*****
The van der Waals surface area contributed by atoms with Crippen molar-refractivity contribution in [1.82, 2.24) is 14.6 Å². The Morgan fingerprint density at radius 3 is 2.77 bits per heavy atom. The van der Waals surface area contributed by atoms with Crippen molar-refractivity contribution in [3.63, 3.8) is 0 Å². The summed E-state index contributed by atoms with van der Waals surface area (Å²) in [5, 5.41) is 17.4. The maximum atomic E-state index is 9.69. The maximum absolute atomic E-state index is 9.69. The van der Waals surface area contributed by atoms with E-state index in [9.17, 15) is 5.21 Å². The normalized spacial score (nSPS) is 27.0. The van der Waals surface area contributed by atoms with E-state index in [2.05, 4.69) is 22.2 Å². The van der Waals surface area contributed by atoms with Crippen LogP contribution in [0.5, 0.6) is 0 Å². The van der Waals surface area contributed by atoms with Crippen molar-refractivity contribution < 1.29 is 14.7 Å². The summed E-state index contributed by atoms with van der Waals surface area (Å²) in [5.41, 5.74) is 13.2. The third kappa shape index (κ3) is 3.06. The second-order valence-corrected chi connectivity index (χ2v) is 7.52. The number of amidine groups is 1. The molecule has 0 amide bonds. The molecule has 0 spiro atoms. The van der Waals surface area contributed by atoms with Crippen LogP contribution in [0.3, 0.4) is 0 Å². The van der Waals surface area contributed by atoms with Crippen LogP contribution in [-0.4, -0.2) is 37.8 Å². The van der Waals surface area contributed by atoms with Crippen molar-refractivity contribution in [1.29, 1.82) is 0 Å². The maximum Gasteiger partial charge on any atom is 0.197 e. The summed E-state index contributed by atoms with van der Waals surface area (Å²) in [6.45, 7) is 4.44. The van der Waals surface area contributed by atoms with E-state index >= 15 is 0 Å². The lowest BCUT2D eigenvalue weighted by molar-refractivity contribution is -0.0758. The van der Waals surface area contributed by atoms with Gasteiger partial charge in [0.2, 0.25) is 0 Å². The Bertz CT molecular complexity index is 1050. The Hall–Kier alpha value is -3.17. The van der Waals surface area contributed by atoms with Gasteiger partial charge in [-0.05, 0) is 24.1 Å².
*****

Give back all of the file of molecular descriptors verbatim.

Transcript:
The van der Waals surface area contributed by atoms with Crippen molar-refractivity contribution in [1.82, 2.24) is 14.6 Å². The Morgan fingerprint density at radius 3 is 2.77 bits per heavy atom. The van der Waals surface area contributed by atoms with Crippen molar-refractivity contribution in [3.63, 3.8) is 0 Å². The summed E-state index contributed by atoms with van der Waals surface area (Å²) in [5, 5.41) is 17.4. The maximum atomic E-state index is 9.69. The maximum absolute atomic E-state index is 9.69. The van der Waals surface area contributed by atoms with E-state index in [9.17, 15) is 5.21 Å². The normalized spacial score (nSPS) is 27.0. The van der Waals surface area contributed by atoms with E-state index in [2.05, 4.69) is 22.2 Å². The van der Waals surface area contributed by atoms with Crippen LogP contribution in [0.5, 0.6) is 0 Å². The van der Waals surface area contributed by atoms with Crippen molar-refractivity contribution < 1.29 is 14.7 Å². The summed E-state index contributed by atoms with van der Waals surface area (Å²) in [5.41, 5.74) is 13.2. The third kappa shape index (κ3) is 3.06. The second-order valence-corrected chi connectivity index (χ2v) is 7.52. The number of amidine groups is 1. The molecule has 0 amide bonds. The molecule has 0 spiro atoms. The van der Waals surface area contributed by atoms with Crippen LogP contribution in [0.3, 0.4) is 0 Å². The van der Waals surface area contributed by atoms with Crippen LogP contribution in [-0.4, -0.2) is 37.8 Å². The van der Waals surface area contributed by atoms with Crippen molar-refractivity contribution in [1.29, 1.82) is 0 Å². The maximum Gasteiger partial charge on any atom is 0.197 e. The summed E-state index contributed by atoms with van der Waals surface area (Å²) in [6.45, 7) is 4.44. The van der Waals surface area contributed by atoms with E-state index >= 15 is 0 Å². The lowest BCUT2D eigenvalue weighted by molar-refractivity contribution is -0.0758. The van der Waals surface area contributed by atoms with Gasteiger partial charge in [0.2, 0.25) is 0 Å². The Bertz CT molecular complexity index is 1050. The Hall–Kier alpha value is -3.17. The van der Waals surface area contributed by atoms with Gasteiger partial charge in [-0.05, 0) is 24.1 Å².